Connecticut Correction Worker Who Suffered From Seizure Disorder Cannot Go Back To Work in Maximum Security Unit

By: Loyd Willaford & Sarah Burke

In Gardner v. Univ. of Conn. Health Ctr., a correctional facility social worker in Connecticut was terminated after she suffered a seizure while on duty and alone with an inmate.  The social worker argued that the termination was discriminatory and that the risk of day time seizures was low with medication. A United States District Court in Connecticut disagreed and held that the potential harm from another seizure was too great and therefore her termination was lawful.

Erin Gardner was hired to work as a social worker at a correctional facility operated by the University of Connecticut in 2011. The facility was a maximum security unit and Gardner worked directly with inmates to provide treatment. Gardner also suffered from a seizure disorder that was diagnosed in 1999. In 2012, Gardner suffered a seizure and became unresponsive while on duty with an inmate. Following this incident, Gardner was placed on paid leave and had to submit to a fitness for duty exam. The exam determined that she could no longer work at the facility because her seizures created a safety and security risk.  After her termination, Gardner sued the facility for discrimination under the Rehabilitation Act.

In order to prove her claim, Gardner needed to show she was qualified to perform the essential functions of her job. Gardner argued that she was qualified to perform her job because she generally only had seizures at night. Her employer argued she was not qualified, and cited the direct threat she posed to the safety of her coworkers and other inmates. The district court sided with the correctional facility and held:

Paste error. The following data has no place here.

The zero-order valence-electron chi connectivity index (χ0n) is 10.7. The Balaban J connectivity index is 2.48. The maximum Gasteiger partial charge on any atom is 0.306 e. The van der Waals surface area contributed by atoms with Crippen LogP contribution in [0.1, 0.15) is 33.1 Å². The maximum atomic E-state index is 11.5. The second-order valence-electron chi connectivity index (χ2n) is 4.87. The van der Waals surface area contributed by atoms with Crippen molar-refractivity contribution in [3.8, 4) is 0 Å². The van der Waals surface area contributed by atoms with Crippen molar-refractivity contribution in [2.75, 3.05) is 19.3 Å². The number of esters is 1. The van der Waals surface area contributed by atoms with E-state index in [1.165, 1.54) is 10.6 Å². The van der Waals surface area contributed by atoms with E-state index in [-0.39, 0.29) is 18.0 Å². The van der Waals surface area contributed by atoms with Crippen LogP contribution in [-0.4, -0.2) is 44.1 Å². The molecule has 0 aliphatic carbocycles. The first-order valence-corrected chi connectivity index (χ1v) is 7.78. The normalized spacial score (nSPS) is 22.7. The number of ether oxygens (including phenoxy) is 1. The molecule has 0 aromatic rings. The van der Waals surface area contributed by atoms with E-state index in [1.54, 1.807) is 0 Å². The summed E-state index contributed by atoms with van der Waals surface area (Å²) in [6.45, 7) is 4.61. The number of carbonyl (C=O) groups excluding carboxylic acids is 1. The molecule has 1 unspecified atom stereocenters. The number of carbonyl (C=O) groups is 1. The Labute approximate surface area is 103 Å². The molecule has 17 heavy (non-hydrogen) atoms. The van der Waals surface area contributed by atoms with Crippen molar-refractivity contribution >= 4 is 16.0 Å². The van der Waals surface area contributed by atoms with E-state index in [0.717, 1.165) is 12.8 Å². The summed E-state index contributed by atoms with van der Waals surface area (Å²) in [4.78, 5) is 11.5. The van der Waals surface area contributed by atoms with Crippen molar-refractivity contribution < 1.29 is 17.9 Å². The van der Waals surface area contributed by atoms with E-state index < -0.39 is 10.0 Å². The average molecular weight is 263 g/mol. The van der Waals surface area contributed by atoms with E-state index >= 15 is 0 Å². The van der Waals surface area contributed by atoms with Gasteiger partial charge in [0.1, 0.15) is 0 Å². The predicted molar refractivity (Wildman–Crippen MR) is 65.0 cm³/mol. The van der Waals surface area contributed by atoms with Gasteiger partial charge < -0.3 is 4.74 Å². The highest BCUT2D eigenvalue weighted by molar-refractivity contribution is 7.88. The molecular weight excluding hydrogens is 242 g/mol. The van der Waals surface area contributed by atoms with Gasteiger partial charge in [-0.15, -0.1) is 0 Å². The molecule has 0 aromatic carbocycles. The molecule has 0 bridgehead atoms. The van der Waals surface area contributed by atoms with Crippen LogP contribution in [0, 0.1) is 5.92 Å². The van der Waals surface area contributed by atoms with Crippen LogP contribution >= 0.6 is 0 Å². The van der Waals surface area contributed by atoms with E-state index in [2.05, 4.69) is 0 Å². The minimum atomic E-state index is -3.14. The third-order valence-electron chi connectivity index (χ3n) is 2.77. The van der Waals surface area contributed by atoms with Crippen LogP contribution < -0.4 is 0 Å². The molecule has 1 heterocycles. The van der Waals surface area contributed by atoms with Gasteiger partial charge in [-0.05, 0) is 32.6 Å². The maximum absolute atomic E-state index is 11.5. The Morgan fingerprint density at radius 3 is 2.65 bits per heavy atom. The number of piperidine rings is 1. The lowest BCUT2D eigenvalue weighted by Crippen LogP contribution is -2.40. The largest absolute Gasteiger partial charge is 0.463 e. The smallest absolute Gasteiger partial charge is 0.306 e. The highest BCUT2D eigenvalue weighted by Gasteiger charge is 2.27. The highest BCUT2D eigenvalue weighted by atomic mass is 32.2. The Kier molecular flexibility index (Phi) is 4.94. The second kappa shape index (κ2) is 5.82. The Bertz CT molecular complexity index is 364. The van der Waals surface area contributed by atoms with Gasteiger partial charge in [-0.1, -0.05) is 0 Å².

the undisputed facts demonstrate that by losing continence, zoning out, and only becoming aware of what had happened through an inmate’s response, [Gardner] exhibited a loss of control and awareness on June 21. The possibility that [Gardner], who experiences recurrent seizures, might experience another unanticipated medical event while on duty creates a significant safety and security risk in the specific context of the hazardous-duty prison environment.

In light of this, the district court held that Gardner could not proceed with her lawsuit against the correctional facility because she failed to demonstrate she did not pose a significant safety and security risk.

This case illustrates one of the key elements that a plaintiff must prove in a disability discrimination case:  that the plaintiff can perform the essential functions of a job with or without accommodation. Here, Gardner presented no evidence to rebut the opinion of doctors that she was at risk of having another seizure at work and that such a seizure posed “a direct threat” to safety in the correctional facilities.   Gardner also did not present any evidence that there was accommodation that would make the workplace safe if she had another seizure at work. Thus, no reasonable juror could find that Gardner could meet her burden of proving she could do the job with or without accommodation, and the Court dismissed her case.

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